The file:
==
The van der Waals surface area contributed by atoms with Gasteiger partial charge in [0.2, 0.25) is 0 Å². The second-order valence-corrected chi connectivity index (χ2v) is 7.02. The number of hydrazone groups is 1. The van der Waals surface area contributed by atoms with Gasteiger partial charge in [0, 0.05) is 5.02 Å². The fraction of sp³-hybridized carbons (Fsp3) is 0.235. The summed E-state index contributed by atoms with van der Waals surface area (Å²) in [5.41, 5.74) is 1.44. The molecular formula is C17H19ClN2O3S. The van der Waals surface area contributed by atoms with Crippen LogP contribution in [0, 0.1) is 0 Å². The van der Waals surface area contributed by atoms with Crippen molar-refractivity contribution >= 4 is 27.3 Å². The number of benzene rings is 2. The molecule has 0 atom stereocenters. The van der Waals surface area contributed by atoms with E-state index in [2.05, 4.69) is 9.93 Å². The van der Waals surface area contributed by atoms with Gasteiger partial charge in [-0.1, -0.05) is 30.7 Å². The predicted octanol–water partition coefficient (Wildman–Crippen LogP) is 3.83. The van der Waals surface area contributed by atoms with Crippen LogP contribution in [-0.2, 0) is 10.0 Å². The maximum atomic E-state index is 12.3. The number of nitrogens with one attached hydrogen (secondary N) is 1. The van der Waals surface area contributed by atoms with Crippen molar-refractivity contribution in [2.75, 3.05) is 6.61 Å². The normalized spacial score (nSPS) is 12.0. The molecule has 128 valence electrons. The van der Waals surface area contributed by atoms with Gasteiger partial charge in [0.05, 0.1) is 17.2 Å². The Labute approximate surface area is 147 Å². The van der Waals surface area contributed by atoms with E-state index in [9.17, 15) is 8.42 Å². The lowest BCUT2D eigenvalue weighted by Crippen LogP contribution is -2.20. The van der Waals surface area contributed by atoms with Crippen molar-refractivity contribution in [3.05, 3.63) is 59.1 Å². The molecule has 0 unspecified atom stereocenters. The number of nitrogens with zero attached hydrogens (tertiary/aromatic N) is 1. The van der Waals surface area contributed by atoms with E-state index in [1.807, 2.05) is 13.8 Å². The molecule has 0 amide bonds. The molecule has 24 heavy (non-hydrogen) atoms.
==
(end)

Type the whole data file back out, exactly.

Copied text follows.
The van der Waals surface area contributed by atoms with Gasteiger partial charge in [0.2, 0.25) is 0 Å². The second-order valence-corrected chi connectivity index (χ2v) is 7.02. The number of hydrazone groups is 1. The van der Waals surface area contributed by atoms with Gasteiger partial charge in [0, 0.05) is 5.02 Å². The fraction of sp³-hybridized carbons (Fsp3) is 0.235. The summed E-state index contributed by atoms with van der Waals surface area (Å²) in [5.41, 5.74) is 1.44. The molecular formula is C17H19ClN2O3S. The van der Waals surface area contributed by atoms with Crippen LogP contribution in [0, 0.1) is 0 Å². The van der Waals surface area contributed by atoms with Crippen molar-refractivity contribution >= 4 is 27.3 Å². The number of benzene rings is 2. The molecule has 0 atom stereocenters. The van der Waals surface area contributed by atoms with E-state index in [2.05, 4.69) is 9.93 Å². The van der Waals surface area contributed by atoms with Gasteiger partial charge in [-0.1, -0.05) is 30.7 Å². The predicted octanol–water partition coefficient (Wildman–Crippen LogP) is 3.83. The van der Waals surface area contributed by atoms with Crippen LogP contribution in [-0.2, 0) is 10.0 Å². The maximum atomic E-state index is 12.3. The number of nitrogens with one attached hydrogen (secondary N) is 1. The van der Waals surface area contributed by atoms with Crippen molar-refractivity contribution in [2.75, 3.05) is 6.61 Å². The normalized spacial score (nSPS) is 12.0. The molecule has 128 valence electrons. The van der Waals surface area contributed by atoms with Gasteiger partial charge in [0.05, 0.1) is 17.2 Å². The Labute approximate surface area is 147 Å². The van der Waals surface area contributed by atoms with E-state index in [9.17, 15) is 8.42 Å². The lowest BCUT2D eigenvalue weighted by Crippen LogP contribution is -2.20. The van der Waals surface area contributed by atoms with Crippen molar-refractivity contribution in [3.05, 3.63) is 59.1 Å². The molecule has 0 unspecified atom stereocenters. The number of nitrogens with zero attached hydrogens (tertiary/aromatic N) is 1. The van der Waals surface area contributed by atoms with E-state index in [1.807, 2.05) is 13.8 Å². The molecule has 0 amide bonds. The molecule has 24 heavy (non-hydrogen) atoms.